Firmino, playing in the central attacking midfield, has a comparable heat-map to B. Silva’s vs Liverpool; except it is clear that he favoured the Liverpool left side. This is understandable as it was on the left side that Liverpool found most space in the midfield and their left wing-back, Andy Robertson, was arguably their best performer on the day.
Their wingers showed a different pattern and this is indicative of the stylistic, philosophical differences I mentioned earlier:
Mane, on the left side, shows his usual willingness to cut inside and drive into a more central position. This is contradictive of Sterling, who kept very wide against Liverpool.
Xherdan Shaqiri, on the other flank, displays something similar. Although his side was more congested, as mentioned earlier with Wijnaldum favouring that position from the midfield. The passes here were shorter and played with more intricacy. The forward, in this case Salah, also favoured the right side:
Liverpool seemed to cut the pitch in two vertically. The right hemisphere was overloaded and forced Fulham to respond with numbers, while the left side remained much clearer for Mane, with his explosive pace, to exploit.
This doesn’t match up with the way Manchester City used both flanks to stretch the defenders and create spaces between full-back and centre-back.
It is these stylistic differences that I was talking about before. These have nothing to do with formation or shape, and everything to do with team management. Pep Guardiola has his methods and Klopp has his; clearly both are very effective.
How have the two systems worked out for Liverpool?
This season (2018/19), Liverpool have favoured the 4-3-3. From their 17 games (before Watford), they have begun 12 games with this formation, and just 4 with the 4-2-3-1. The formation is, of course, likely to change (and does frequently) during the course of a match, but for the sake of analysis I will take into account the games where the Reds began with the respective shapes.
It is immediately evident that the 4-2-3-1 formation saw Liverpool fair far better. They averaged more possession, they scored more goals and averaged a goal every 12.4 minutes less than with the 4-3-3.
There are a few factors to consider here; one being that the four fixtures taken as sample for the 4-3-3 were more difficult ties – Crystal Palace and Leicester especially have been games in which Liverpool have struggled in recent times, especially away from home. Another factor could be the relative and apparent ease of the fixtures in which they employed the 4-2-3-1.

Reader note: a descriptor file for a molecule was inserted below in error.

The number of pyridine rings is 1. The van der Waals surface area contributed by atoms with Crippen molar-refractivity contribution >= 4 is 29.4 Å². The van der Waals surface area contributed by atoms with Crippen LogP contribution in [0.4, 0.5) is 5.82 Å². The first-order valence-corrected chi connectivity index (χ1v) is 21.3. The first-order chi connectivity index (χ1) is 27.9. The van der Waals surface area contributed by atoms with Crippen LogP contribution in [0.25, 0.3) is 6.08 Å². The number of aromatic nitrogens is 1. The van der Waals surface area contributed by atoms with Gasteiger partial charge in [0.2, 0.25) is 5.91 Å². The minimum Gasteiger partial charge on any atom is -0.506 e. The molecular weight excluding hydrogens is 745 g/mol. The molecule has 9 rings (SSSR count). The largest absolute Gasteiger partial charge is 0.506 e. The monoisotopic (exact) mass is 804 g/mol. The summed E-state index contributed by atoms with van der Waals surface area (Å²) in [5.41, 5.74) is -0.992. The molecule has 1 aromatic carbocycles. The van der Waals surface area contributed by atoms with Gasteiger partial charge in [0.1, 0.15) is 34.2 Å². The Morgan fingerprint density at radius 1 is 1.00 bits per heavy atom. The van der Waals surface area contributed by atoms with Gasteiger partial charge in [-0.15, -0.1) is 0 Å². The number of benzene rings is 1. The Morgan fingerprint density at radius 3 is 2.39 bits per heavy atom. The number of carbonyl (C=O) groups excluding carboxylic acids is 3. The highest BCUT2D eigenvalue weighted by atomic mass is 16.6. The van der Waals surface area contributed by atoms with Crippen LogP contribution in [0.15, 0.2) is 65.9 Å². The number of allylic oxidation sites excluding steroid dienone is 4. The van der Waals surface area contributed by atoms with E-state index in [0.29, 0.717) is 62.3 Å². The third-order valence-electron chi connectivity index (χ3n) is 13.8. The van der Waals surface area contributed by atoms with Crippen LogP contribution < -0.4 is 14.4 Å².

It is for this reason that Liverpool used this shape. The three man midfield in the 4-3-3 offers much more stability in the middle third and suits their counter-pressing style.
In games where there are likely to be a large number of midfield battles, Klopp used the system where his midfield would not become overrun. He relied on the likes of Milner, Wijnaldum and Henderson to demonstrate their physical prowess to cover ground, close space, and make tackles and interceptions.
It is no surprise that the 4-3-3 is the most familiar formation, as solidity naturally takes priority over flair and goal scoring. It is also no surprise that in games against Chelsea, Arsenal, Tottenham, PSG and Napoli, Klopp used this system.
Only in the games in which Liverpool expected to hold a large majority of possession did he utilise the 4-2-3-1.
The extra advanced man opens more options in all areas of the offensive third, especially with a player as dynamic, intelligent and energetic as Firmino in the attacking-midfield position.
With the wing backs pushing up, and the wingers cutting inside, there are often 6 players moving forward during attacking phases. This is very difficult to defend and gives Liverpool the edge they simply didn’t possess at times during previous seasons.
In these games there was still the need for a stable midfield presence, but as Manchester City have shown so ruthlessly, this is possible with the right players. Fabinho in particular demonstrated this excellently in the Fulham match.
The important thing to take from all of this, is Klopp’s willingness to adapt. He has a superb squad at his disposal, who can offer so much in all areas of the game. All that was missing was the ability to respond to the opponents.
Too often were teams overcrowding the space with their low-block, and putting numbers into their own box to ensure that Liverpool needed to play a game of numbers and averages; forcing them to essentially hope for the best with deep crosses and long balls.
It seems that this has now changed. Liverpool aren’t blowing teams away (at the moment) but they are scoring enough and not conceding. And crucially, they are winning games.
If this is a sign of things to come for Liverpool, the next few months could be very bright indeed for the Reds.